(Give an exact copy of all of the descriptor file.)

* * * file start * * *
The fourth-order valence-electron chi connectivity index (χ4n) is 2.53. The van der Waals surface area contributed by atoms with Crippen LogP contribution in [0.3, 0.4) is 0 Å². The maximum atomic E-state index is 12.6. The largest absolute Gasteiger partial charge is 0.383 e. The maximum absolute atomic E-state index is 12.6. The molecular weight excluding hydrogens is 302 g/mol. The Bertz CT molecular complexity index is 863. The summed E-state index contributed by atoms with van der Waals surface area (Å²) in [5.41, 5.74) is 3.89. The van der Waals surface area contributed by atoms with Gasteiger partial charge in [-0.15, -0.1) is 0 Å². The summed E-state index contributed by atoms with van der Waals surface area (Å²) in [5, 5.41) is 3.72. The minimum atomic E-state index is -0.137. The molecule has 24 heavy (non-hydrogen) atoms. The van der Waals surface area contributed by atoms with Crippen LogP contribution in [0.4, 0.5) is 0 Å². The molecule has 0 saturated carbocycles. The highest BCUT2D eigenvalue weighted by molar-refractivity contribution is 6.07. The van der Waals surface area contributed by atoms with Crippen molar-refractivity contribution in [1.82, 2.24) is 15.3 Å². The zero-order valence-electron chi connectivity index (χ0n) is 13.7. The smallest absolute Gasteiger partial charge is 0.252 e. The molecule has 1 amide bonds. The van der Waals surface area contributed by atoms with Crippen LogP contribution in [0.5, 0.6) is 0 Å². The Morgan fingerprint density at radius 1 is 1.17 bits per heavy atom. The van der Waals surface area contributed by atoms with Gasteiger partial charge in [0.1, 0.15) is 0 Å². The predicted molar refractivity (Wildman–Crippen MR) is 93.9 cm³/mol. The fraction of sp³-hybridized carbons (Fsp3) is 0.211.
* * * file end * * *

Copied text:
The fourth-order valence-electron chi connectivity index (χ4n) is 2.53. The van der Waals surface area contributed by atoms with Crippen LogP contribution in [0.3, 0.4) is 0 Å². The maximum atomic E-state index is 12.6. The largest absolute Gasteiger partial charge is 0.383 e. The maximum absolute atomic E-state index is 12.6. The molecular weight excluding hydrogens is 302 g/mol. The Bertz CT molecular complexity index is 863. The summed E-state index contributed by atoms with van der Waals surface area (Å²) in [5.41, 5.74) is 3.89. The van der Waals surface area contributed by atoms with Gasteiger partial charge in [-0.15, -0.1) is 0 Å². The summed E-state index contributed by atoms with van der Waals surface area (Å²) in [5, 5.41) is 3.72. The minimum atomic E-state index is -0.137. The molecule has 24 heavy (non-hydrogen) atoms. The van der Waals surface area contributed by atoms with Crippen LogP contribution in [0.4, 0.5) is 0 Å². The molecule has 0 saturated carbocycles. The highest BCUT2D eigenvalue weighted by molar-refractivity contribution is 6.07. The van der Waals surface area contributed by atoms with Crippen molar-refractivity contribution in [1.82, 2.24) is 15.3 Å². The zero-order valence-electron chi connectivity index (χ0n) is 13.7. The smallest absolute Gasteiger partial charge is 0.252 e. The molecule has 1 amide bonds. The van der Waals surface area contributed by atoms with Crippen LogP contribution in [0.5, 0.6) is 0 Å². The Morgan fingerprint density at radius 1 is 1.17 bits per heavy atom. The van der Waals surface area contributed by atoms with Gasteiger partial charge in [0.1, 0.15) is 0 Å². The predicted molar refractivity (Wildman–Crippen MR) is 93.9 cm³/mol. The fraction of sp³-hybridized carbons (Fsp3) is 0.211.